In 2005 the North Carolina General Assembly passed G.S. 106-520.3A, also known as Aedin’s Law, providing protection to the public regarding animal contact exhibits at sanctioned agricultural fairs.
An "Animal contact exhibit" means any exhibit at an agricultural fair where there are animals displayed for the purpose of petting, holding, feeding, or other physical contact by humans, including but not limited to, petting zoos, pony rides, milking booths, and poultry handling exhibits. In order to obtain a permit, exhibits must meet certain requirements as outlined in the NC Administrative Code.
An Animal Contact Exhibit Permit is required under Aedin’s Law for all animal contact exhibits at sanctioned agricultural fairs in NC. Examples of these types of exhibits include, but are not limited to, petting zoos, pony rides, and milking booths. A flow chart is linked to help determine whether or not you need a permit from NCDA&CS. In order to obtain a permit, exhibits must meet certain requirements as outlined in the NC Administrative Code .
Permits for animal contact exhibits are issued following receipt of a completed application at least 30 days prior to the start of the fair.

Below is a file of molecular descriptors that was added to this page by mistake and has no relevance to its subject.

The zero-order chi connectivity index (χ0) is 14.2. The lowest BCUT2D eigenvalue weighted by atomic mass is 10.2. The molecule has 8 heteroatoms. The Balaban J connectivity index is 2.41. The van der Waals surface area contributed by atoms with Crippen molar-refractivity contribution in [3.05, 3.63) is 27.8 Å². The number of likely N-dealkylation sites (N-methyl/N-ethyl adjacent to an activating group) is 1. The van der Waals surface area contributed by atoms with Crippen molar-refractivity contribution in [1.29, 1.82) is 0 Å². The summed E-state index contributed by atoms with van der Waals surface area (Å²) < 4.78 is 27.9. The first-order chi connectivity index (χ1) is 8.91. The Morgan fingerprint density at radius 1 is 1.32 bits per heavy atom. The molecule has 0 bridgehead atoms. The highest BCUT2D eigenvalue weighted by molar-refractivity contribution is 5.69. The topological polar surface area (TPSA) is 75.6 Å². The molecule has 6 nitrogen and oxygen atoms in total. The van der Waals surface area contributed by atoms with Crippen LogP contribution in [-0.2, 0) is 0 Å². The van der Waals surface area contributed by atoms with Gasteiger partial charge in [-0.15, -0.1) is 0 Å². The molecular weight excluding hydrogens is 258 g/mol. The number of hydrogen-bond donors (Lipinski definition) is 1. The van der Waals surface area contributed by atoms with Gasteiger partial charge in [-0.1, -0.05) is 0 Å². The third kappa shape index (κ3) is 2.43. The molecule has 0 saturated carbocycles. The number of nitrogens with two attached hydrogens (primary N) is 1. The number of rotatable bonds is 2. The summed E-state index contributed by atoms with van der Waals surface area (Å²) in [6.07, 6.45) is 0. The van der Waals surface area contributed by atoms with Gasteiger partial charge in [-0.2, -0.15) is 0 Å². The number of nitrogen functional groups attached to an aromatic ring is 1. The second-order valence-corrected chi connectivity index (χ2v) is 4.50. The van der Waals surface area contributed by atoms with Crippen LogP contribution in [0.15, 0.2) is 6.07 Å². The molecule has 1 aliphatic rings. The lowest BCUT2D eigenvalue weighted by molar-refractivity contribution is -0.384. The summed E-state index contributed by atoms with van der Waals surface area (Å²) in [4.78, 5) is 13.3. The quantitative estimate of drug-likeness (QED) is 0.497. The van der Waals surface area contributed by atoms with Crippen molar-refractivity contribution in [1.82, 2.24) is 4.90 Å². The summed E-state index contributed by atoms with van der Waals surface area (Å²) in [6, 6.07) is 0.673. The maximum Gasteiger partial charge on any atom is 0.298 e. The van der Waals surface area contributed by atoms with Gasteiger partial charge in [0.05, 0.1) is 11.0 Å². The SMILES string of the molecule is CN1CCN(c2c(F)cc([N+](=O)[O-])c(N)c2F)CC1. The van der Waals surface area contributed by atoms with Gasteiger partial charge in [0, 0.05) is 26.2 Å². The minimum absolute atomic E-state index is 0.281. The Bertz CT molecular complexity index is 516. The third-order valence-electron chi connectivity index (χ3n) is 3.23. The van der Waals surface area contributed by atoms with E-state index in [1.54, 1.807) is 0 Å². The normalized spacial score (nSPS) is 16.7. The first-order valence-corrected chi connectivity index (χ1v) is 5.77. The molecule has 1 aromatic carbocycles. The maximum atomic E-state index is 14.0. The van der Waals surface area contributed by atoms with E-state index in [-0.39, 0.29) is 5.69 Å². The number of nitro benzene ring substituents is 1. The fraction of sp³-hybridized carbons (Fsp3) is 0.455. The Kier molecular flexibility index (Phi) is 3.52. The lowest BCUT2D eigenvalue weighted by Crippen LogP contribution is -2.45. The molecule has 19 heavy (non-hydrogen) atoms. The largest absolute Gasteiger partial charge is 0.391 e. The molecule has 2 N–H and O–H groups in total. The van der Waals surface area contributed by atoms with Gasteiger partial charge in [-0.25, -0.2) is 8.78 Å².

An inspection will be performed by NCDA&CS personnel the day before or the morning of the fair opening. If all criteria are met in the NC Administrative Code, then the inspection will be deemed satisfactory, and a permit will be issued.
A check list of requirements has been created to help exhibitors meet the permit requirements. These requirements include, but are not limited to, signage, fencing, handwashing stations, exhibit staffing, cleaning and disinfection procedures, waste disposal activities, health certificates, and vaccinations for all exhibit animals (when applicable).
Sanctioned agricultural fairs are inspected and licensed by the NC Department of Agriculture and Consumer Services. The goal of these fairs is to keep the tradition of agricultural production, heritage crafts, and growing and preserving techniques alive for current and future generations to understand. They must offer a minimum number of exhibits in certain categories to be considered an agricultural fair. All the information needed and the required forms are listed in the Fair Managers Handbook. For any questions about sanctioned agricultural fairs in NC, please contact Kevin Hardison, Agricultural Fair Coordinator with NCDA&CS, at firstname.lastname@example.org or 919-707-3123.
Some of the most common illnesses are caused by germs such as Cryptosporidium, Salmonella, and E. coli. For more information and how to prevent infection go to the CDC website.
Compendium and Resources for animal contact exhibits in public settings: http://www.nasphv.org/documentsCompendiumAnimals.html